McFate: No, but this is part of our adversaries' strategy. Russia and China know that if they get European or American populations very engaged, as has been the case this past year with Ukraine, then those countries will put up a fight or support Ukraine.

If you can wage war but disguise it as peace, you can get away with it.

What they try to do -- although Russia didn't do this -- is they try to wage war but disguise it as peace. So if you can wage war but disguise it as peace, you can get away with it. Which is why Russia...used disinformation, they used mercenaries, they used "little green men," they used all these subversive tactics.

RFE/RL: A variation of "shadow wars," as you call it.

McFate: Yes, whatever you want to call it. That's how you win wars. The last thing you do is a huge public, conventional invasion, because all that does is galvanize the world against you. When Russia did that, that's when Sweden and Finland joined NATO; it actually got NATO closer together than to break it apart, which is what Russia really wanted to do.

It backfired because they used conventional war. If they had been more sneaky about it, who knows? But I don't think it would have been as bad as today.

RFE/RL: You said in 2015 that "Putin has a tsar's vision for 'Greater Russia,' and the strategic mind to achieve it." Yet this very strategic vision seems to be the one that opted for a 1940s kind of assault. What are we dealing with here?

McFate: Putin blew it, yes. He blew it big time. I don't know what happened over there in Putinland. For 21 years, he's been pretty masterful at slowly ratcheting up Russia's power from where it was in 1999, and then in 2022 he blows it all on the stupidest of strategies. So I don't know.

RFE/RL: Could it be that he does not buy into your theory that conventional wars are dead and he imagines this as an extensive prelude to a big showdown?

McFate: Well, obviously he has not done conventional war until recently. And it backfired. I think he probably regrets that now, or maybe he would come around to seeing why conventional war doesn't work. Now, why he did what he did, I do not know. I think part of it is that his inner circle probably became more and more yes-men, confirmation bias.

He also probably assumed that taking over eastern Ukraine would be like taking over Crimea in 2014, when it wasn't. He underestimated the political leadership of [Ukrainian President Volodymyr] Zelenskiy and the will of the Ukrainians to fight. I mean, he made every sort of classic mistake of strategic assumption. I hate to say this, but in some ways it reminds me a little bit of the United States of America invading Iraq in 2003 -- I would say strategically boneheaded.

RFE/RL: You say that when conventional war failed, he switched tactics. He started targeting civilians, and you bring up examples like Grozny in Chechnya and Aleppo in Syria. We seem to be approaching that stage now, if the massive targeting of Ukrainian infrastructure is anything to go by. If this is the next step, what can Ukraine and the West do to counter this?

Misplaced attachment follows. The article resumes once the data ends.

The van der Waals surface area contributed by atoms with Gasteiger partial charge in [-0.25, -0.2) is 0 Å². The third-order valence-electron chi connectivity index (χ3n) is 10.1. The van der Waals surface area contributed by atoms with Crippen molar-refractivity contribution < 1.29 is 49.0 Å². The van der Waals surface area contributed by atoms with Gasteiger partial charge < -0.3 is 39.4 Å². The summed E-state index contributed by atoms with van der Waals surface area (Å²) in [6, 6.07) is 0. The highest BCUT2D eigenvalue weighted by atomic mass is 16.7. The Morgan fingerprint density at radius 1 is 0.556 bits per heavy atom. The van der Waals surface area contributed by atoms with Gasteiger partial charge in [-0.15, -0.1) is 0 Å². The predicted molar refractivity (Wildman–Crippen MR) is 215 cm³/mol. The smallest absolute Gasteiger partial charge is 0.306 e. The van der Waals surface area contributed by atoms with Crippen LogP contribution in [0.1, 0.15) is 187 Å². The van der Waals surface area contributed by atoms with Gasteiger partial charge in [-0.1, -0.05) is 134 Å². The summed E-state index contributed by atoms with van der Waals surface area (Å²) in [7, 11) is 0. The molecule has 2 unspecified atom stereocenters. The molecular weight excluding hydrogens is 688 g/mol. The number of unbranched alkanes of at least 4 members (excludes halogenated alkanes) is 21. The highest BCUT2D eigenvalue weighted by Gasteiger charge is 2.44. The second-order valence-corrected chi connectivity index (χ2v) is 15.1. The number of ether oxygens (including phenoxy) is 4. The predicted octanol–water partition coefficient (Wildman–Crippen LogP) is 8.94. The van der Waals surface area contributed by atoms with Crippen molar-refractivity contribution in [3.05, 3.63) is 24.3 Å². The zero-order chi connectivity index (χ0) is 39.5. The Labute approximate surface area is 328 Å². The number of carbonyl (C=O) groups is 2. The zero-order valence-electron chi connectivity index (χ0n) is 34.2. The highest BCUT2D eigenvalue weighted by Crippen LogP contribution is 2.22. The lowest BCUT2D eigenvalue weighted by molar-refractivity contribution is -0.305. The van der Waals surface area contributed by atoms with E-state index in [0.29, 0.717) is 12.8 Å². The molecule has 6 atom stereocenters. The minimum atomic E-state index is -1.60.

McFate: Putin's play here is, first of all, to use Russia's oldest ally, winter, to freeze the Ukrainians and erode their will to fight. Also it's going to freeze his own troops.

He's buying time to equip his new 100,000-man army for a spring offensive, and he's hoping that European allies will get sick of this, because the sanctions are hurting them as well and their will to support Ukraine will erode. And [he] is hoping that the American people will either be distracted by a new Kim Kardashian dress and lose interest or [the U.S. elections in] 2024.

The politics in the United States is starting to split over how far we go in supporting Ukraine. I think the current administration wants to turn Ukraine into a tar pit, like the Soviet-Afghan War. Some Republicans want that to be the case, but other Republicans are saying, "No, this is a civil war and we should not be involved," as if that's ever stopped the U.S. from being involved in anybody's civil war. But there's a debate that a year from now or six months from now could yield different policy choices in Washington, D.C., that could favor Vladimir Putin. So I think that's what's going on.

RFE/RL: What about the trust factor? Who's to say the United States will remain involved throughout? The United States probably has very noble intentions, but who's to say it's is not going to backpedal somewhere along the way? Because, let's be honest, it doesn't exactly have a perfect track record.

McFate: It's a good question. And I have nothing to give to you on that. Every presidential cycle, things can flip-flop. Also the U.S. has ignored these things in the past.